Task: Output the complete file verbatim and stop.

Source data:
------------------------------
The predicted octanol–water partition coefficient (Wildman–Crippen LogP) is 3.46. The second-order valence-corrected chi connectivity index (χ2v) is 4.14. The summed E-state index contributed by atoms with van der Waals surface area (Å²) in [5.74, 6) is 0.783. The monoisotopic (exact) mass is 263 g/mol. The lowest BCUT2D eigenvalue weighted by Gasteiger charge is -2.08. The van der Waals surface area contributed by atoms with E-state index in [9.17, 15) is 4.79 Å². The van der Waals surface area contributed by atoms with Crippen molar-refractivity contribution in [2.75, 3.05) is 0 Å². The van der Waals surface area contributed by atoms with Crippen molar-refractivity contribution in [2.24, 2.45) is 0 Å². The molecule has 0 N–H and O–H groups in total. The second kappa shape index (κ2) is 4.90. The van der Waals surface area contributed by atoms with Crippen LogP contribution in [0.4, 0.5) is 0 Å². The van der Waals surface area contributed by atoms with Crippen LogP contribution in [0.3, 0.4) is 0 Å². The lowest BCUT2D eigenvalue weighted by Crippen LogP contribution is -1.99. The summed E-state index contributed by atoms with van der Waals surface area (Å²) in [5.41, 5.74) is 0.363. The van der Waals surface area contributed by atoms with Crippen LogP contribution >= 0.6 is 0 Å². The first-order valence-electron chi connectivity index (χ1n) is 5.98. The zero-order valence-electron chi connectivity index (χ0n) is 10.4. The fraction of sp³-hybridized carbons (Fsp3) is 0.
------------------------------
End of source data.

The predicted octanol–water partition coefficient (Wildman–Crippen LogP) is 3.46. The second-order valence-corrected chi connectivity index (χ2v) is 4.14. The summed E-state index contributed by atoms with van der Waals surface area (Å²) in [5.74, 6) is 0.783. The monoisotopic (exact) mass is 263 g/mol. The lowest BCUT2D eigenvalue weighted by Gasteiger charge is -2.08. The van der Waals surface area contributed by atoms with E-state index in [9.17, 15) is 4.79 Å². The van der Waals surface area contributed by atoms with Crippen molar-refractivity contribution in [2.75, 3.05) is 0 Å². The van der Waals surface area contributed by atoms with Crippen molar-refractivity contribution in [2.24, 2.45) is 0 Å². The molecule has 0 N–H and O–H groups in total. The second kappa shape index (κ2) is 4.90. The van der Waals surface area contributed by atoms with Crippen LogP contribution in [0.4, 0.5) is 0 Å². The van der Waals surface area contributed by atoms with Crippen LogP contribution in [0.3, 0.4) is 0 Å². The lowest BCUT2D eigenvalue weighted by Crippen LogP contribution is -1.99. The summed E-state index contributed by atoms with van der Waals surface area (Å²) in [5.41, 5.74) is 0.363. The van der Waals surface area contributed by atoms with Crippen LogP contribution >= 0.6 is 0 Å². The first-order valence-electron chi connectivity index (χ1n) is 5.98. The zero-order valence-electron chi connectivity index (χ0n) is 10.4. The fraction of sp³-hybridized carbons (Fsp3) is 0.